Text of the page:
In his Brief Lives, John Aubrey recalls an early encounter with moving pictures:
When I was a boy 9 yeares old, I was with my father at one Mr. Singleton's, an alderman and wollen-draper in Glocester, who had in his parlour, over the chimney, the whole description of the funerall, engraved and printed on papers pasted together, which, at length, was, I beleeve, the length of the room at least; but he had contrived it to be turned upon two pinnes, that turning one of them made the figures march all in order. It did make such a strong impression on my young phantasy, that I remember it as if it were but yesterday. I could never see it elsewhere. [....] Tis pitty it is not re-donne (Aubrey Brief Lives 2, 249-50)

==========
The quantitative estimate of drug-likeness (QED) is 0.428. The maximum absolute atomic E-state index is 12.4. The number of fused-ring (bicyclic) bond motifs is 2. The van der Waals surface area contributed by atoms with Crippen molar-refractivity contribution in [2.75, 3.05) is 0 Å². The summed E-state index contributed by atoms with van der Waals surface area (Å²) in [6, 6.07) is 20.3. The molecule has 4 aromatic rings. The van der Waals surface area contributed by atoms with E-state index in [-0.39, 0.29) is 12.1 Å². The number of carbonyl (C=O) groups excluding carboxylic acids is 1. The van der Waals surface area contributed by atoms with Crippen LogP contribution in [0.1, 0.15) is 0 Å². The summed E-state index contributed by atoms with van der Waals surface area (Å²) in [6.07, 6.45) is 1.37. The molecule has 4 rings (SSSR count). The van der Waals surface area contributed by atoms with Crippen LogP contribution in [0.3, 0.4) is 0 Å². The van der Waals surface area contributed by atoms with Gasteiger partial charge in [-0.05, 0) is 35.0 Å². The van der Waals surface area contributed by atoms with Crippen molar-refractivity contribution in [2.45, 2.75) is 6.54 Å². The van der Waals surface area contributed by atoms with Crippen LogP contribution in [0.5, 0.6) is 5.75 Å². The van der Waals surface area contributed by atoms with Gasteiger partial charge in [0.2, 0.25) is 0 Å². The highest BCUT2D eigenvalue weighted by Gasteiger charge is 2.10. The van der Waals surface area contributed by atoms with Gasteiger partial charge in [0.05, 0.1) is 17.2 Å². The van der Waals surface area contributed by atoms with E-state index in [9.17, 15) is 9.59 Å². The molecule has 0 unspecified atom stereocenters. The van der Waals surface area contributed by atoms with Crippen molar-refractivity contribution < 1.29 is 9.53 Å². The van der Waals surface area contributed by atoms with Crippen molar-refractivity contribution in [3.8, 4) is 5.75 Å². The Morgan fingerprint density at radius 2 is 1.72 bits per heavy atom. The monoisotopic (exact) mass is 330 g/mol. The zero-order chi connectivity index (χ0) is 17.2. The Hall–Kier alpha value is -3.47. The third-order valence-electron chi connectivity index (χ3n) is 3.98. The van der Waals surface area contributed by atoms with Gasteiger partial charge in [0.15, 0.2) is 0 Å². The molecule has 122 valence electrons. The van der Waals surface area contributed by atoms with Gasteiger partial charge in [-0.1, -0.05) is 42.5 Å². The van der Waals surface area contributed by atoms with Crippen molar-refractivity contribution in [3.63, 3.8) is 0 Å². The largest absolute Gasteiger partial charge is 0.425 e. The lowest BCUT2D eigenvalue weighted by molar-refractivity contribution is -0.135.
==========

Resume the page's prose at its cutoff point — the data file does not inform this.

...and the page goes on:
Aubrey's wish has come true - for now you too can stand in Mr Singleton's parlour, thanks to this multimedia presentation. It works best if you have William Byrd's "Come to me Grief Forever" (written for the same occasion) in the background.
The page is not new, I should add. In fact, it already feels quite antiquated - but that is perhaps not a bad thing, considering.